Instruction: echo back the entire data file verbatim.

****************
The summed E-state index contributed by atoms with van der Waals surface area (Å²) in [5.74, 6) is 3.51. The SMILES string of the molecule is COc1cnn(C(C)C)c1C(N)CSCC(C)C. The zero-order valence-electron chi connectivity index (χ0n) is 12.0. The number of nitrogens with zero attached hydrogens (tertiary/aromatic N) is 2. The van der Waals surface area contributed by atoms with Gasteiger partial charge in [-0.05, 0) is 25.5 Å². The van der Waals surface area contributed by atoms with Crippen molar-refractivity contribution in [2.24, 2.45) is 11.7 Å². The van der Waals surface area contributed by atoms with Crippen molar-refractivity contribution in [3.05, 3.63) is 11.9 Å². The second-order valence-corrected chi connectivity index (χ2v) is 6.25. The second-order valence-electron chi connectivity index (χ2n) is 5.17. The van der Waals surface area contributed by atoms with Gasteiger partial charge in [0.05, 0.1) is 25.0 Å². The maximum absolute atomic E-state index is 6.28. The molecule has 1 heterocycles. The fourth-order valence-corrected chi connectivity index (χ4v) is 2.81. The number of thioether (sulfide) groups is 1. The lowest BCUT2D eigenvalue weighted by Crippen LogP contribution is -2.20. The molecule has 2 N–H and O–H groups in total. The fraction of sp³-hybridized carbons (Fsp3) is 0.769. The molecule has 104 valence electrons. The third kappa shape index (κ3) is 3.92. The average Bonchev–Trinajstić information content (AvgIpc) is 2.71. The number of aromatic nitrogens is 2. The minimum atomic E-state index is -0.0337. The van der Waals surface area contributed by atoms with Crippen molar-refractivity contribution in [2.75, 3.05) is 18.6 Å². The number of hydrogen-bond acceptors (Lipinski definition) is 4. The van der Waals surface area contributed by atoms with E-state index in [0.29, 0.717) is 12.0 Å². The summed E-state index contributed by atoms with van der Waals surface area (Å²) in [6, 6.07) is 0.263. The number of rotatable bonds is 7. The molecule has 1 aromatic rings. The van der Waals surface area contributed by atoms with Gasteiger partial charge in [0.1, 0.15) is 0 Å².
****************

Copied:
The summed E-state index contributed by atoms with van der Waals surface area (Å²) in [5.74, 6) is 3.51. The SMILES string of the molecule is COc1cnn(C(C)C)c1C(N)CSCC(C)C. The zero-order valence-electron chi connectivity index (χ0n) is 12.0. The number of nitrogens with zero attached hydrogens (tertiary/aromatic N) is 2. The van der Waals surface area contributed by atoms with Gasteiger partial charge in [-0.05, 0) is 25.5 Å². The van der Waals surface area contributed by atoms with Crippen molar-refractivity contribution in [2.24, 2.45) is 11.7 Å². The van der Waals surface area contributed by atoms with Crippen molar-refractivity contribution in [3.05, 3.63) is 11.9 Å². The second-order valence-corrected chi connectivity index (χ2v) is 6.25. The second-order valence-electron chi connectivity index (χ2n) is 5.17. The van der Waals surface area contributed by atoms with Gasteiger partial charge in [0.05, 0.1) is 25.0 Å². The maximum absolute atomic E-state index is 6.28. The molecule has 1 heterocycles. The fourth-order valence-corrected chi connectivity index (χ4v) is 2.81. The number of thioether (sulfide) groups is 1. The lowest BCUT2D eigenvalue weighted by Crippen LogP contribution is -2.20. The molecule has 2 N–H and O–H groups in total. The fraction of sp³-hybridized carbons (Fsp3) is 0.769. The molecule has 104 valence electrons. The third kappa shape index (κ3) is 3.92. The average Bonchev–Trinajstić information content (AvgIpc) is 2.71. The number of aromatic nitrogens is 2. The minimum atomic E-state index is -0.0337. The van der Waals surface area contributed by atoms with Crippen molar-refractivity contribution in [2.75, 3.05) is 18.6 Å². The number of hydrogen-bond acceptors (Lipinski definition) is 4. The van der Waals surface area contributed by atoms with E-state index in [0.29, 0.717) is 12.0 Å². The summed E-state index contributed by atoms with van der Waals surface area (Å²) in [6, 6.07) is 0.263. The number of rotatable bonds is 7. The molecule has 1 aromatic rings. The van der Waals surface area contributed by atoms with Gasteiger partial charge in [0.1, 0.15) is 0 Å².